After cementing his place as a prodigy whose math mettle won him accolades throughout his academic career, an erudite son of a letterless family is now out to flip the field he served for nearly half a century.
Unlike a delusional nerd aspiring to break canons with his mental tryouts, there’s no eccentricity in Shabaz Khan’s mannerism. But there’s madness—found in biographical sketches of some subject experts—written all over his methods. And then there’s this tussle between his resilience and reluctance that makes this unassuming academic a new buzz in scientific bazar these days.
A silent servant of art image comes to mind as he steps out of his home for a stroll in his verdant garden. He has quite a nose for these regular wanderlusts known to create certain eureka moments in the scientific world.
At 63, an emeritus, the man is chasing his own theoretical glory.
“My theory is: zero is equal to one (0=1)—where 0 and 1 are mystic symbols containing transcendental features,” says Khan, with a grasp of a wizened wizard.
The research began in 2007 as a matter of what some scientists say a ‘mental flash’. Idea was there, he says, but the question was: how to prove and translate it into a paper. The same quest would instigate marathon research which after 14 years of tireless efforts has taken a form of an equation scribbled on two pages.
But Khan is reluctant to make it public due to the limitations in modern mathematics and mysticism.
“I’m trying to overcome those practical hitches in my field first,” he says. “Once done, I’ll prove how zero and one is basically a single entity.”
A retired mathematics lecturer, Khan comes from a small village of Hakbara in the Hajin belt of Sonawari area, in north Kashmir’s Bandipora district.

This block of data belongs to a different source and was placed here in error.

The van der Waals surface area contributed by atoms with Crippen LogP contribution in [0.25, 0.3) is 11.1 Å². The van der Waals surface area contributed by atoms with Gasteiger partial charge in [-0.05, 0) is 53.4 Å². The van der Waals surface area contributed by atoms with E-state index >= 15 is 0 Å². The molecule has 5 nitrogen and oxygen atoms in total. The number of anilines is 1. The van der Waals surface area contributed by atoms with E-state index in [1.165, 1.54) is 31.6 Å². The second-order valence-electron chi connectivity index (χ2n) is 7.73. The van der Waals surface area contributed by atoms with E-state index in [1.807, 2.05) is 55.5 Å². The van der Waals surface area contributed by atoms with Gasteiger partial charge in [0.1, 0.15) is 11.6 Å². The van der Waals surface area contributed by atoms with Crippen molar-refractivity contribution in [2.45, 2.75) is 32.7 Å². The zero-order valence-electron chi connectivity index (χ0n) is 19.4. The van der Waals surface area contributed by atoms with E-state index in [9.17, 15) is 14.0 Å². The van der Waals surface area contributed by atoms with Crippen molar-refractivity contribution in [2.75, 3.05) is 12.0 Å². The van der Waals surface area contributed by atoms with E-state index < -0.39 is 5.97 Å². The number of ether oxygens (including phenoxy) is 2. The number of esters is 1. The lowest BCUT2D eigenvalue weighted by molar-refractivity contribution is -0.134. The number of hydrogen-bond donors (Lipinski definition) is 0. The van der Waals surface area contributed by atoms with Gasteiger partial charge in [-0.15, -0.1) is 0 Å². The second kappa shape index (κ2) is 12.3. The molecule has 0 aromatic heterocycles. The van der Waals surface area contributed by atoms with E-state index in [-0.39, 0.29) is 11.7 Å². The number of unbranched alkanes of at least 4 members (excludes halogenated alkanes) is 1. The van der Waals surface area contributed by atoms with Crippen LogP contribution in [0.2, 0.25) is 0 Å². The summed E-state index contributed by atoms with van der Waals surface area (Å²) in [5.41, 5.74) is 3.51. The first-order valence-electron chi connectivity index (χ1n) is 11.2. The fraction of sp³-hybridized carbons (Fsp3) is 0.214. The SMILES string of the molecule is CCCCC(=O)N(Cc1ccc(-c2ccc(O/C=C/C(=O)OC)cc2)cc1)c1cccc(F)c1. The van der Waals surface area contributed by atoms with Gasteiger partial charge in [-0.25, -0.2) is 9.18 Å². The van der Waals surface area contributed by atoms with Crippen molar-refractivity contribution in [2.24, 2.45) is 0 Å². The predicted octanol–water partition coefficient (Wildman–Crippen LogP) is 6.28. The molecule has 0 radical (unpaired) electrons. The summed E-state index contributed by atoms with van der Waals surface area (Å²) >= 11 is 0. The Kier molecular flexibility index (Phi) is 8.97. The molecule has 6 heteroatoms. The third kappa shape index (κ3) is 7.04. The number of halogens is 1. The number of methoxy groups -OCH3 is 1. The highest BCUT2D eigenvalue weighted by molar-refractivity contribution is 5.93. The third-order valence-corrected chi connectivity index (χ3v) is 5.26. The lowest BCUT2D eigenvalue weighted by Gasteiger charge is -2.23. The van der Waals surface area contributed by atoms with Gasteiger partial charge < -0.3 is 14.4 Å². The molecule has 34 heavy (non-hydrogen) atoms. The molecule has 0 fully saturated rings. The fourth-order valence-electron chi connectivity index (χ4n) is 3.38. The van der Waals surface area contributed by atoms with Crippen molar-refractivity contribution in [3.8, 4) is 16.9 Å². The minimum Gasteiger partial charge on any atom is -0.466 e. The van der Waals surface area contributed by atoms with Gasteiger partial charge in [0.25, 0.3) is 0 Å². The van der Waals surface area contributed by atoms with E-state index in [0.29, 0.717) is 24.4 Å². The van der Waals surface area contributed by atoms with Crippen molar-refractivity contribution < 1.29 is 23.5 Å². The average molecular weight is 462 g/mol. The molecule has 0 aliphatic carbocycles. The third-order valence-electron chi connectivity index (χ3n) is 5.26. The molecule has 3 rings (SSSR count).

In his hometown, the mathematician is known as Shabaz Hakbari or ‘Zero Man’.
Since his student days, Khan says, he was drawn to mathematics and literature.
“I’m associated with the branch of literature which deals with philosophy, mystery and mysticism,” he continues.
“While working on these domains, I’ve been able to transcribe the mathematical concept into real life. And it’s mainly dependent on the level of comprehension of zero and one. I’ve introduced zero and one as the symbols of super supreme power.”
The valley’s spiritual way of life is only fuelling the Zero Man’s formula.
But if Kashmir is a macrocosm of mysticism, then Khan’s hometown is its microcosm — making the mathematician a Sufi poet and writer as well.
“The Sufis are of the thought that zero capacity makes a man equivalent to one,” explains the erstwhile lecturer.
“And in Mathematics, zero has a supreme power to dash anything into nothing. But as its own, zero (gaeb) is invisible. The ‘gaeb’ (invisible) factor of the universe is the crux of my theory. Invisible has the visible powers.”
Khan claims that he’s the only person who has come up with this concept in 2007 after reading, researching and exploring mathematics, physics, chemistry and astronomy.
But before coming of age, Khan’s math genius was first noticed in his fourth standard, when his teacher lauded him for his outstanding performance in the subject.
Being the first boy from his family to attend the school, his letterless father supported him throughout, despite the lack of basic facilities in his home and village.
Khan eventually shone in his life with his subject brilliance and became a role model for many in his circle.
In his free time, when he’s not thinking about mathematics, he loves to write. He has already authored some books and heads Cultural and Science Foundation Kashmir — the body fuelling science enthusiasm in the young generation.
His mettle has already been acknowledged at the higher level, but now he wants to go global with his theory.
“What looks impossible to the human mind becomes possible with knowledge,” he says during his saunter.
“It was knowledge which redefined the old concepts of mathematics and made the world as we know it today. We should seek knowledge because only knowledge makes it possible.”